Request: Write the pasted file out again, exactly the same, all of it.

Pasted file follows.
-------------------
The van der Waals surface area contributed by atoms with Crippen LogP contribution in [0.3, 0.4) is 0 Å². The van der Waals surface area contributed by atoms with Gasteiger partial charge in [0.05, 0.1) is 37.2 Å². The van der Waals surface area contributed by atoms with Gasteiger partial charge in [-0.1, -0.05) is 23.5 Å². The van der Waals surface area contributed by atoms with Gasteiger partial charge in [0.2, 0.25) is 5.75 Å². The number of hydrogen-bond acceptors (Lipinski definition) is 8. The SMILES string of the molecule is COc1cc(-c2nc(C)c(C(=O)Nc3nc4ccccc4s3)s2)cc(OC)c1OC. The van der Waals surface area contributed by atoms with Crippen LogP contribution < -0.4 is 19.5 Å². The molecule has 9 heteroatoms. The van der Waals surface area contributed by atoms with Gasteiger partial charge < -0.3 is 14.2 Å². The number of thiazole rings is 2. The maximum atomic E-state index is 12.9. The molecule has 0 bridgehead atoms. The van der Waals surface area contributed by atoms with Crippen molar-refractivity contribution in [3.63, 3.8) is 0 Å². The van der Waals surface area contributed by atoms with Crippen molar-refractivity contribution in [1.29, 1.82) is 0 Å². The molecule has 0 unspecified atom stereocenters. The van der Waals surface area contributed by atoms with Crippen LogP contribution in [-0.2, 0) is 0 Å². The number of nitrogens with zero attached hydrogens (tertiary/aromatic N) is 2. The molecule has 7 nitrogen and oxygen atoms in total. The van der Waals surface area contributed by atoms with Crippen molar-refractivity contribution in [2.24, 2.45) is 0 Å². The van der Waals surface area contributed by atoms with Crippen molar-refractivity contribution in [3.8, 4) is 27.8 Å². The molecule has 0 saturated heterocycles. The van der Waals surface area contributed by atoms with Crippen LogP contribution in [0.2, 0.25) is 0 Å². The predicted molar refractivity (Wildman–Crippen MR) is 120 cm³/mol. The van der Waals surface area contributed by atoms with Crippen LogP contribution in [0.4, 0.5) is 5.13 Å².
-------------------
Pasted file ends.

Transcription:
The van der Waals surface area contributed by atoms with Crippen LogP contribution in [0.3, 0.4) is 0 Å². The van der Waals surface area contributed by atoms with Gasteiger partial charge in [0.05, 0.1) is 37.2 Å². The van der Waals surface area contributed by atoms with Gasteiger partial charge in [-0.1, -0.05) is 23.5 Å². The van der Waals surface area contributed by atoms with Gasteiger partial charge in [0.2, 0.25) is 5.75 Å². The number of hydrogen-bond acceptors (Lipinski definition) is 8. The SMILES string of the molecule is COc1cc(-c2nc(C)c(C(=O)Nc3nc4ccccc4s3)s2)cc(OC)c1OC. The van der Waals surface area contributed by atoms with Crippen LogP contribution < -0.4 is 19.5 Å². The molecule has 9 heteroatoms. The van der Waals surface area contributed by atoms with Gasteiger partial charge < -0.3 is 14.2 Å². The number of thiazole rings is 2. The maximum atomic E-state index is 12.9. The molecule has 0 bridgehead atoms. The van der Waals surface area contributed by atoms with Crippen molar-refractivity contribution in [3.63, 3.8) is 0 Å². The van der Waals surface area contributed by atoms with Crippen molar-refractivity contribution in [1.29, 1.82) is 0 Å². The molecule has 0 unspecified atom stereocenters. The van der Waals surface area contributed by atoms with Crippen LogP contribution in [-0.2, 0) is 0 Å². The number of nitrogens with zero attached hydrogens (tertiary/aromatic N) is 2. The molecule has 7 nitrogen and oxygen atoms in total. The van der Waals surface area contributed by atoms with Crippen molar-refractivity contribution in [2.24, 2.45) is 0 Å². The van der Waals surface area contributed by atoms with Crippen molar-refractivity contribution in [3.8, 4) is 27.8 Å². The molecule has 0 saturated heterocycles. The van der Waals surface area contributed by atoms with Crippen LogP contribution in [0.2, 0.25) is 0 Å². The predicted molar refractivity (Wildman–Crippen MR) is 120 cm³/mol. The van der Waals surface area contributed by atoms with Crippen LogP contribution in [0.4, 0.5) is 5.13 Å².